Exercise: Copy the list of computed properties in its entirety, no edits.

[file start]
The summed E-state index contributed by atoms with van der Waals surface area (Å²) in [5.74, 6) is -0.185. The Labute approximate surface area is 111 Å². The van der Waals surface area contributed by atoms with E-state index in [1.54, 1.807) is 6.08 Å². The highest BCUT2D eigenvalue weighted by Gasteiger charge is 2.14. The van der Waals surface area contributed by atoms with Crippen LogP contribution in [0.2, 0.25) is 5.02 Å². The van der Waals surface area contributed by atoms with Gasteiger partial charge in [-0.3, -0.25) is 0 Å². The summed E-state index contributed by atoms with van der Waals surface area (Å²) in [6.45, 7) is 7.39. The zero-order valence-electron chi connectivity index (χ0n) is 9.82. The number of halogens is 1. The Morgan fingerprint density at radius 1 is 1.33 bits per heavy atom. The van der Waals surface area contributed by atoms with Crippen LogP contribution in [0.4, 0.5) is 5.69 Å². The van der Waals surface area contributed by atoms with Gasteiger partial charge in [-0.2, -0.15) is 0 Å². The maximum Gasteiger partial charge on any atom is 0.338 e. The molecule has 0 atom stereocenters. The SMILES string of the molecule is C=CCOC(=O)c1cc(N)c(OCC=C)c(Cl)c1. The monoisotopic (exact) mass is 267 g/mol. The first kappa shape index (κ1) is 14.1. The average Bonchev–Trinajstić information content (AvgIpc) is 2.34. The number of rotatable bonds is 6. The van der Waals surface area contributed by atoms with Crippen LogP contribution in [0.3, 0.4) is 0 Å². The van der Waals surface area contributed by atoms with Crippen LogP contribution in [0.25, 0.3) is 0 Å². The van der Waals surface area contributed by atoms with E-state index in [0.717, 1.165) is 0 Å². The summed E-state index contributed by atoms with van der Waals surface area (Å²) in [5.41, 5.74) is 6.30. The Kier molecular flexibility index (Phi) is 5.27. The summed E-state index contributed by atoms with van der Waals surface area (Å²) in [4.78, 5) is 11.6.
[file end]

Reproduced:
The summed E-state index contributed by atoms with van der Waals surface area (Å²) in [5.74, 6) is -0.185. The Labute approximate surface area is 111 Å². The van der Waals surface area contributed by atoms with E-state index in [1.54, 1.807) is 6.08 Å². The highest BCUT2D eigenvalue weighted by Gasteiger charge is 2.14. The van der Waals surface area contributed by atoms with Crippen LogP contribution in [0.2, 0.25) is 5.02 Å². The van der Waals surface area contributed by atoms with Gasteiger partial charge in [-0.3, -0.25) is 0 Å². The summed E-state index contributed by atoms with van der Waals surface area (Å²) in [6.45, 7) is 7.39. The zero-order valence-electron chi connectivity index (χ0n) is 9.82. The number of halogens is 1. The Morgan fingerprint density at radius 1 is 1.33 bits per heavy atom. The van der Waals surface area contributed by atoms with Crippen LogP contribution in [0.4, 0.5) is 5.69 Å². The van der Waals surface area contributed by atoms with Gasteiger partial charge in [-0.2, -0.15) is 0 Å². The maximum Gasteiger partial charge on any atom is 0.338 e. The molecule has 0 atom stereocenters. The SMILES string of the molecule is C=CCOC(=O)c1cc(N)c(OCC=C)c(Cl)c1. The monoisotopic (exact) mass is 267 g/mol. The first kappa shape index (κ1) is 14.1. The average Bonchev–Trinajstić information content (AvgIpc) is 2.34. The number of rotatable bonds is 6. The van der Waals surface area contributed by atoms with Crippen LogP contribution in [0.3, 0.4) is 0 Å². The van der Waals surface area contributed by atoms with Crippen LogP contribution in [0.25, 0.3) is 0 Å². The van der Waals surface area contributed by atoms with E-state index in [0.717, 1.165) is 0 Å². The summed E-state index contributed by atoms with van der Waals surface area (Å²) in [5.41, 5.74) is 6.30. The Kier molecular flexibility index (Phi) is 5.27. The summed E-state index contributed by atoms with van der Waals surface area (Å²) in [4.78, 5) is 11.6.